The os calces of deer were also found. They are, in most cases smoothed on their lateral face or at one or both ends. (Fig. 8, P1.ⅩⅠ).
Three pieces of bone of some mammal not identified are well sharpened to a point. Besides these worked specimens, those found together with potteries are two bones of ox (one is a left-humerus, and the other the coossified radius and ulna of the same leg), os calcis of deer, bird’s bones, teeth and jaws of deer, a single human bone (left femur), cuttle-fish bones, and hundreds of pieces of the bones of various animals. The human femur is roughly broken off at either end, a comparison with the recent human femur shows no difference in proportions.
Among the deer’s antlers, only three pieces have been charred. Among the great quantity of bones found only one bone belonging to man was met with. It is interesting to observe that this bone is rudely broken at both ends, and though it would be unsafe to draw any conclusion from a single example, yet its being broken in precisely the same way as the bones of other mammals might be taken as an indication of cannibalism.
And this conclusion would be in accordance with the observations made by Prof. Wyman in the Florida and New England Shell Heaps and of those of Prof. Morse in the Omori and other deposits.
The presence of ox bones in the deposit, are evidently cases of intrusion unless we suppose the wild ox has existed in Japan.
ANCIENT MOLLUSCAN FAUNA OF OKADAIRA
Special efforts were made to collect sufficient material, so that a comparison might be made between the recent and ancient mollusks of this region. We failed to accomplish this object owing to the scarcity of the recent shells on the adjacent coast.
The following list enumerates the species of mollusks thus met with in the Okadaira deposit, and as special efforts were made to collect every species in the mound, the list will not probably be much increased by future additions.
The Lamellibranchiates thus far found in the deposit are: ―
Arca inflata, Reeve.
Arca subcrenata, Lischke.
Arca granosa, Linne.
Lutraria Nuttali, Conrad.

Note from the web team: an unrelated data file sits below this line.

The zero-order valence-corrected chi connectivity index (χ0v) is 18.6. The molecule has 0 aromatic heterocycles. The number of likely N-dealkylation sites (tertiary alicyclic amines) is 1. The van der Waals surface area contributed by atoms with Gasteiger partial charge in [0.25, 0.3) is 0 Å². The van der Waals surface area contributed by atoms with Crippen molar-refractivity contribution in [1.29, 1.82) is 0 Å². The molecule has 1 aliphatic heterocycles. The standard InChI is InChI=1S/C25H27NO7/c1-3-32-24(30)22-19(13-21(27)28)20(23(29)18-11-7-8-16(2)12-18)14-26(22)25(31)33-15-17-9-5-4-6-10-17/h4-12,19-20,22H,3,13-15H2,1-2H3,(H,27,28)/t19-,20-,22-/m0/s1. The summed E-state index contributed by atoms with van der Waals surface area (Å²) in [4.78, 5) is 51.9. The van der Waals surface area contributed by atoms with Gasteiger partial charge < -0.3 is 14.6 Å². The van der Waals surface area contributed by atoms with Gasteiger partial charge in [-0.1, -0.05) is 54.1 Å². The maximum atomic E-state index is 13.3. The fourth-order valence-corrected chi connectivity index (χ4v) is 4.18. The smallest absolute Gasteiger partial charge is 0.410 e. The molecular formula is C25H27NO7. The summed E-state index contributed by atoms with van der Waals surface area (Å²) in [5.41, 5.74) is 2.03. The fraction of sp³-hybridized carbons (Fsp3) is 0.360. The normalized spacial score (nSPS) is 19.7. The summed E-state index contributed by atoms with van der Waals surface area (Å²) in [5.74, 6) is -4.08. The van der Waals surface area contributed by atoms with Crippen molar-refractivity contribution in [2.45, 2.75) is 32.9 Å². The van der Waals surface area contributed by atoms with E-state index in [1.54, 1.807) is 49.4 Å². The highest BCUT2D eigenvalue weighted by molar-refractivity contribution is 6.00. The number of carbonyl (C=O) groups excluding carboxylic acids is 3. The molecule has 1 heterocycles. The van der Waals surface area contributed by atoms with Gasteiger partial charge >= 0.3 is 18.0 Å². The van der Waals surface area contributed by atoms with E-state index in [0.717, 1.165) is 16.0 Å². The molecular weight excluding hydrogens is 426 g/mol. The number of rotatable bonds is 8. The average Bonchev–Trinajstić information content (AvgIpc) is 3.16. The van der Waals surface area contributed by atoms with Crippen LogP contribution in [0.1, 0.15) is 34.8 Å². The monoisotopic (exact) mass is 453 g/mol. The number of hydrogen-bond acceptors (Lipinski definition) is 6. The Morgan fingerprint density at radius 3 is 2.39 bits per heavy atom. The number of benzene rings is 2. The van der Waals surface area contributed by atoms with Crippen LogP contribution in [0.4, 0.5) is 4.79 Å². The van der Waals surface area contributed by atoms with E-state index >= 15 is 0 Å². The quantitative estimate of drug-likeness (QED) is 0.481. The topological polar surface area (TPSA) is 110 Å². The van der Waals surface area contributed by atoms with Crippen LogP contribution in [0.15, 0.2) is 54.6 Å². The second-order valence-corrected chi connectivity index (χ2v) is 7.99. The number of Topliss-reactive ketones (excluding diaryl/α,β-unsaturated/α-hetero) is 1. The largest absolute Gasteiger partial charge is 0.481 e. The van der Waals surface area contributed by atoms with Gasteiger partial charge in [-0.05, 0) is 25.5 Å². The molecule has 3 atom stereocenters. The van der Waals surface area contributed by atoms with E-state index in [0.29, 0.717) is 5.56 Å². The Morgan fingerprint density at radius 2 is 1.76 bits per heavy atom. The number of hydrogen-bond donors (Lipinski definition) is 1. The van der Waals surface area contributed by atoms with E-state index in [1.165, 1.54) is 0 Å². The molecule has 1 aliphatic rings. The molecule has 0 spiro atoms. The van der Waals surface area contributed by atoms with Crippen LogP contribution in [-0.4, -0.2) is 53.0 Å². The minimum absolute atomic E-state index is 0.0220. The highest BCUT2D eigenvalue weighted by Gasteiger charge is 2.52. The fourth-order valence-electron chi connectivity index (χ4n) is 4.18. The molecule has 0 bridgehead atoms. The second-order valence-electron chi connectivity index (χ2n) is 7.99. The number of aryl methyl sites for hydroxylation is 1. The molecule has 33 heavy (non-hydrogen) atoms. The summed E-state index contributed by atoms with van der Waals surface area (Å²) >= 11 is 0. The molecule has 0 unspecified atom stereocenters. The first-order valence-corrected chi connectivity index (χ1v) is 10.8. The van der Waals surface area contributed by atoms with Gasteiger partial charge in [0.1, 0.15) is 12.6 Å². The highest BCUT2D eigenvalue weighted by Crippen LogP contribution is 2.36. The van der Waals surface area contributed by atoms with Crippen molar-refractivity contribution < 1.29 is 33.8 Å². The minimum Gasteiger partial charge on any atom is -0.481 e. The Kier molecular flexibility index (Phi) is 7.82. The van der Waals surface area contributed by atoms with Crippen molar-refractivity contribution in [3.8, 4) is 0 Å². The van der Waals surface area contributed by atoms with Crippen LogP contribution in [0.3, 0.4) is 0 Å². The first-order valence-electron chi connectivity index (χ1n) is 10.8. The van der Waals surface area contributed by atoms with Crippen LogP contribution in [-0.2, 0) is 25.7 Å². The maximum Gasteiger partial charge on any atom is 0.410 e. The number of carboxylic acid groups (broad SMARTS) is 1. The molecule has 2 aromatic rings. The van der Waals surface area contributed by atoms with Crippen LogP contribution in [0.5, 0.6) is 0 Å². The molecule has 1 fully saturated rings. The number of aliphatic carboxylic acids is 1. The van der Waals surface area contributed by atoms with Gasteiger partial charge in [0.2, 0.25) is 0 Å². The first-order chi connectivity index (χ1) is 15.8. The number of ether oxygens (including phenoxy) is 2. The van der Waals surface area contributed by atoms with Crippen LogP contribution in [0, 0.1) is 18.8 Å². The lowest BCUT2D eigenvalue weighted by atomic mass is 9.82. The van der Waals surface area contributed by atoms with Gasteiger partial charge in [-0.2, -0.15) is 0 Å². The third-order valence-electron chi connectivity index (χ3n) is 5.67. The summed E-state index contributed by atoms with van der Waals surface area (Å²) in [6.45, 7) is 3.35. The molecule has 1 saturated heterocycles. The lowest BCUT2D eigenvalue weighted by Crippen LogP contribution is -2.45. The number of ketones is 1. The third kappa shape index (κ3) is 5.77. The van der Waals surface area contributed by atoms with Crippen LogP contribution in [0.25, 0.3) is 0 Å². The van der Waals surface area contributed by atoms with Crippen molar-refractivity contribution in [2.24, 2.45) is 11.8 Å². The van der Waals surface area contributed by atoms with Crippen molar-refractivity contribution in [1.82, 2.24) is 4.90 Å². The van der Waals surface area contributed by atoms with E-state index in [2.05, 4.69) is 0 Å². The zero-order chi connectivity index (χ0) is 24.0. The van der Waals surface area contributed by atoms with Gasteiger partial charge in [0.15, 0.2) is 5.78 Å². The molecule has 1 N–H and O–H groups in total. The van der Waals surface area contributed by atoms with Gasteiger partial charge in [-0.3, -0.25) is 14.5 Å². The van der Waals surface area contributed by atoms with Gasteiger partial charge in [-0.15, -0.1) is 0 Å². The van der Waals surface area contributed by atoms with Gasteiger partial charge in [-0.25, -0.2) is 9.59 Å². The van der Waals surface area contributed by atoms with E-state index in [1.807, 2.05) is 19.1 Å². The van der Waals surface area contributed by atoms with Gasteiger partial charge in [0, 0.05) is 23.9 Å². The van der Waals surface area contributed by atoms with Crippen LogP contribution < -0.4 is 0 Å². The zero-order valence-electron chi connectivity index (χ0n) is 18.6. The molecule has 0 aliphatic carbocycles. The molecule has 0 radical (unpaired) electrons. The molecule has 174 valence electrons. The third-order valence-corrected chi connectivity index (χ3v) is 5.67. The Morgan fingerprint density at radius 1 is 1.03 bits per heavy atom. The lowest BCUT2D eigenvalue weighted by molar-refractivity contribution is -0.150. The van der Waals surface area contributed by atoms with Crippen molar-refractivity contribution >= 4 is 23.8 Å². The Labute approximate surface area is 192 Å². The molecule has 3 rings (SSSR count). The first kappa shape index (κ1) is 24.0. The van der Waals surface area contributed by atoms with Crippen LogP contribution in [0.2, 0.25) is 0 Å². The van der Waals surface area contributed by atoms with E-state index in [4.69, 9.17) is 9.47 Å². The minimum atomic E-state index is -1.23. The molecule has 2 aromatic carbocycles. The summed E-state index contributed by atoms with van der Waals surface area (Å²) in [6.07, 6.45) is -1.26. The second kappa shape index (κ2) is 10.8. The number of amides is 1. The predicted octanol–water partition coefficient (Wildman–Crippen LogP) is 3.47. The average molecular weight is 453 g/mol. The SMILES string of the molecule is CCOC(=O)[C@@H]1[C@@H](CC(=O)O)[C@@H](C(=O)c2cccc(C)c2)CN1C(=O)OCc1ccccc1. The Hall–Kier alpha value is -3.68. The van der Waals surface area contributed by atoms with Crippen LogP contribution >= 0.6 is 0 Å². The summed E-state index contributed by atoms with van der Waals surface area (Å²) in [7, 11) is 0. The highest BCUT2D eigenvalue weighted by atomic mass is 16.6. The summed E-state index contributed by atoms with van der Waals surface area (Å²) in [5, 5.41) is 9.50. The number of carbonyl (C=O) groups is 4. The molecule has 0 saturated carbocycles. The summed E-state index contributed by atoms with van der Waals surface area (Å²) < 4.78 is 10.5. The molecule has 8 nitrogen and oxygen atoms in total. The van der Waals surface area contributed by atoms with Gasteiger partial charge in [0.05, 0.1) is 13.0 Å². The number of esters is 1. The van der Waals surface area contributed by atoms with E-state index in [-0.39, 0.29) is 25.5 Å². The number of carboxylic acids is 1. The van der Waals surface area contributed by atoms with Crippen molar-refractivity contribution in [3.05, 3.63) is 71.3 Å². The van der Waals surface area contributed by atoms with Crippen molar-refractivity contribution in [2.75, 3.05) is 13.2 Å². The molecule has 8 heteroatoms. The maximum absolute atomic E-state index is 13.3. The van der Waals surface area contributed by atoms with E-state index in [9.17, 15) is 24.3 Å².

Mactra veneriformis, Deshayes.
Dosinia Troscheli, Lischke.
Cytherea meretrix, Linne.
Ostrea denslamellosa, Lischke,
The Gasteropoda thus far present in the deposit are: ―
Eburna Japonica, Lischke.
Lampania multiformis, Lischke.
Potamides fluviatilis, P. et M.
Rapana bezoar, Linne
Turbo granulatus, Gmelin.
Natica Lamarckiana, Duclos.
Cyclina chinensis, Chem.
Mya arenaria, Linne.
It is interesting to observe the great scarcity of Mya arenaria, a species extremely abundant in the Hokkaido (Yeso) deposits as well as in the shell mounds of Omori and Tokio.
Only fourteen specimens of Arca granosa were found and these were much smaller in size than those existing in the southern portions of the empire. Among the twelve perfect specimens, the largest measures 33 mm. in height, 44 mm. in length, while the smallest measures respectively 17 mm. to 23 mm. The number of ribs were nineteen which is the average of the number of ribs seen in the Omori mound specimens. It is probable that this was its northern limit at that time.
The most abundant species found in the deposits are Arca inflata, Reeve, Arca subcrenata, Lischke, Mactra veneriformis, Deshayes, and Rapana bezoar, Linne, and the remaining species were few in number of individuals, and more or less broken.
No worked shells were met with. It is worthy of notice however that the specimens of Rapana bezoar, Linne, have almost always an irregular opening in their body whorl, as if it had been made for the more convenient extraction of the animal.